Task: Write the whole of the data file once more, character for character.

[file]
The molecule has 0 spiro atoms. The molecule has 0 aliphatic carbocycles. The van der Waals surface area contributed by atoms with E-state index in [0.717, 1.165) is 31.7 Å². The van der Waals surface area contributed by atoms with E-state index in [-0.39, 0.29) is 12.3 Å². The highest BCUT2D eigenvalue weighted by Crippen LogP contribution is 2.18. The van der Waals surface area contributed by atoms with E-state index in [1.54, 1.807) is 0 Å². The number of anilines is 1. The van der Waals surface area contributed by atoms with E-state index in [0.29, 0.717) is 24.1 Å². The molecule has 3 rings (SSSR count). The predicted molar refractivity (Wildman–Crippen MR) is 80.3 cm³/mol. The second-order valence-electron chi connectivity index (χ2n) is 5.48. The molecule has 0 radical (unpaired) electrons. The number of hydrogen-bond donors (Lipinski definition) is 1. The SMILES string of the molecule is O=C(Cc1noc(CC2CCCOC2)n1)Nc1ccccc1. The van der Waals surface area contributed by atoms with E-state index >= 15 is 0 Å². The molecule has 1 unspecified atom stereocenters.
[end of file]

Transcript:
The molecule has 0 spiro atoms. The molecule has 0 aliphatic carbocycles. The van der Waals surface area contributed by atoms with E-state index in [0.717, 1.165) is 31.7 Å². The van der Waals surface area contributed by atoms with E-state index in [-0.39, 0.29) is 12.3 Å². The highest BCUT2D eigenvalue weighted by Crippen LogP contribution is 2.18. The van der Waals surface area contributed by atoms with E-state index in [1.54, 1.807) is 0 Å². The number of anilines is 1. The van der Waals surface area contributed by atoms with E-state index in [0.29, 0.717) is 24.1 Å². The molecule has 3 rings (SSSR count). The predicted molar refractivity (Wildman–Crippen MR) is 80.3 cm³/mol. The second-order valence-electron chi connectivity index (χ2n) is 5.48. The molecule has 0 radical (unpaired) electrons. The number of hydrogen-bond donors (Lipinski definition) is 1. The SMILES string of the molecule is O=C(Cc1noc(CC2CCCOC2)n1)Nc1ccccc1. The van der Waals surface area contributed by atoms with E-state index >= 15 is 0 Å². The molecule has 1 unspecified atom stereocenters.